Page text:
If life is a series of moments, the advertising industry has spent a lifetime trying to create opportune moments – times when consumers are paying attention and receptive to advertising messages. Effective advertising, especially video-based advertising, often emulates a ‘moment in time’, depicting people who resemble us, doing things we enjoy or aspire to do more of – such as eating chocolate, drinking coffee, having a home loan approved or driving a shiny new car. The use of visual and verbal hooks produces the ‘aha moment’ when we realise that whatever is being advertised has sufficient appeal to make us want to open our wallets.
The concept of the Moment has become part of the lingua franca of Marketing, with the realisation that digital channels offer far more opportunities for brands to generate and share individual moments with their customers. More than a year ago, The Drum reported that ‘Meaningful Moments’ were all the rage in Silicon Valley, as social platforms explored ways to make brands relevant to people at times when they are metaphorically ‘tuned in’.
Google realised years ago that search created ‘Moments of Truth’, where people searching for information about a brand would very quickly form an impression from the first content they saw in search results. The search engine giant continues to evolve its thinking – and to shape that of Marketers – about these online moments which provide unique and highly personal chances to influence opinions and purchase behaviour. In these moments, preferences are determined and often decisions are made. Marketing has to be clever at getting the right content in front of the right person at the right time. Mobile has made this task more challenging, as the number of moments available for interaction has snowballed because consumers are online constantly, wherever they are.
Which leads us on to Micro Moments – defined as the ‘I want to buy’, ‘I want to go’, ‘I want to do’ and ‘I want to know’ times that occur every day and which lead us to search for whatever fulfils the specific requirement we have in mind. In fact, search behaviour means that Google can pretty much read the minds of those who use its search capabilities to mediate between their latest wish and those individuals or organisations who can fulfil it.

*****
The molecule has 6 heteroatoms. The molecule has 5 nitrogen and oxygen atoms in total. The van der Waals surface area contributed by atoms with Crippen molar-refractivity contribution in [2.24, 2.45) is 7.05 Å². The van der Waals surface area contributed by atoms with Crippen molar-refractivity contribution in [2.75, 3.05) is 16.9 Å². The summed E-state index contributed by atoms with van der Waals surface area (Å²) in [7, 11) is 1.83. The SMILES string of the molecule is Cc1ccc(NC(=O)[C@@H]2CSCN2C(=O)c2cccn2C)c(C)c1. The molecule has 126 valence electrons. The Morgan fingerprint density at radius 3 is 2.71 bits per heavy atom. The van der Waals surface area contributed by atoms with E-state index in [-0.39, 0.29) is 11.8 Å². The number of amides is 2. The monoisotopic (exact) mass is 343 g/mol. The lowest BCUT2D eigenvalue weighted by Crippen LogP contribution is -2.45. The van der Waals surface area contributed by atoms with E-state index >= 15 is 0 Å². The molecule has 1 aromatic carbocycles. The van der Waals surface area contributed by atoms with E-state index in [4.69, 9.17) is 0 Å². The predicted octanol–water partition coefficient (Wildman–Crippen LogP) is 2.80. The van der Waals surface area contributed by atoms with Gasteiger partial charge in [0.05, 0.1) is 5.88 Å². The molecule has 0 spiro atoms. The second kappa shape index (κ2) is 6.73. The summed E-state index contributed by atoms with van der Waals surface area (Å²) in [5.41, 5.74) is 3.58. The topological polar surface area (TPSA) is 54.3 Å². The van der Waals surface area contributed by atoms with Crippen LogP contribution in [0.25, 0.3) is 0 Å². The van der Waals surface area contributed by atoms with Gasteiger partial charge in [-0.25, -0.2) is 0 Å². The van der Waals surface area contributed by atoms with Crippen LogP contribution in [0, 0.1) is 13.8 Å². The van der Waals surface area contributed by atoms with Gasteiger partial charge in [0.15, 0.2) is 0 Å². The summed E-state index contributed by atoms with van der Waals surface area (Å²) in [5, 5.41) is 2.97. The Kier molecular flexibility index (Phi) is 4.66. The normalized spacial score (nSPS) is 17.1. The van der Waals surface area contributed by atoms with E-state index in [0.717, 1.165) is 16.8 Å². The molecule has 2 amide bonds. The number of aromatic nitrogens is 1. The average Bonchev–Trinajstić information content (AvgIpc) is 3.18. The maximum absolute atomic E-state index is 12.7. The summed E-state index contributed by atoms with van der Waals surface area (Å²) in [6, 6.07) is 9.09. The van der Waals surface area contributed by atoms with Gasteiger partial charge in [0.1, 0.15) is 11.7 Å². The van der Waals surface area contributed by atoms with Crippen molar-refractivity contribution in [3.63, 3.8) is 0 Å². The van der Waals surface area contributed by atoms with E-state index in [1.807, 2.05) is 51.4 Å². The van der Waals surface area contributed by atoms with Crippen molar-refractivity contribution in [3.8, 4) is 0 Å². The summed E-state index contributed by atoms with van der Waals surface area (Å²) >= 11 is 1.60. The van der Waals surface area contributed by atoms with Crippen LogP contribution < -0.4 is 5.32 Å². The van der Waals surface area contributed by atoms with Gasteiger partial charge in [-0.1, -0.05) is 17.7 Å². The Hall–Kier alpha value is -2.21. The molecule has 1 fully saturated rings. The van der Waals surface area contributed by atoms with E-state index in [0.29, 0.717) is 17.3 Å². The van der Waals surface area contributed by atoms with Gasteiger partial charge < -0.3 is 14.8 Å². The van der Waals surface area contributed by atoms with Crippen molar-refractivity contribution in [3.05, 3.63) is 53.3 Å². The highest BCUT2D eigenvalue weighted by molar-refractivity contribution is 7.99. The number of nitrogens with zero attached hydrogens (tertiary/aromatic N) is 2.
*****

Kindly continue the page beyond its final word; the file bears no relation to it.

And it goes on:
So far, so good. It gets complicated, however, when a whole host of brands want to seize the same moment. This is why paid search and SEO have carved out a generous slice of Marketing budget, designed to drive consumers to Owned sites where they can learn and buy, book and do in response to each Micro Moment as the urge takes them.
However, SEO may not be the most efficient way to seize the moment, as it’s rather like pushing water uphill by persuading the search engine to promote results. Rather than relying on SEO to create links and drive Owned content up the search rankings, it’s far easier to focus content marketing placements on those media which will be there already. For any given search term there will be sites which Google perceives as valuable and these sites get promoted automatically – all the brand has to do is produce the right content. It seems the ‘right place’ part of the equation is just as important as ‘right time’. For many things, the high-profile national media remain important, but there are other media which are less difficult to get into, but have equally strong status with Google. When these sites publish content, the chances of it being seen by a consumer ‘having a moment’ are much improved.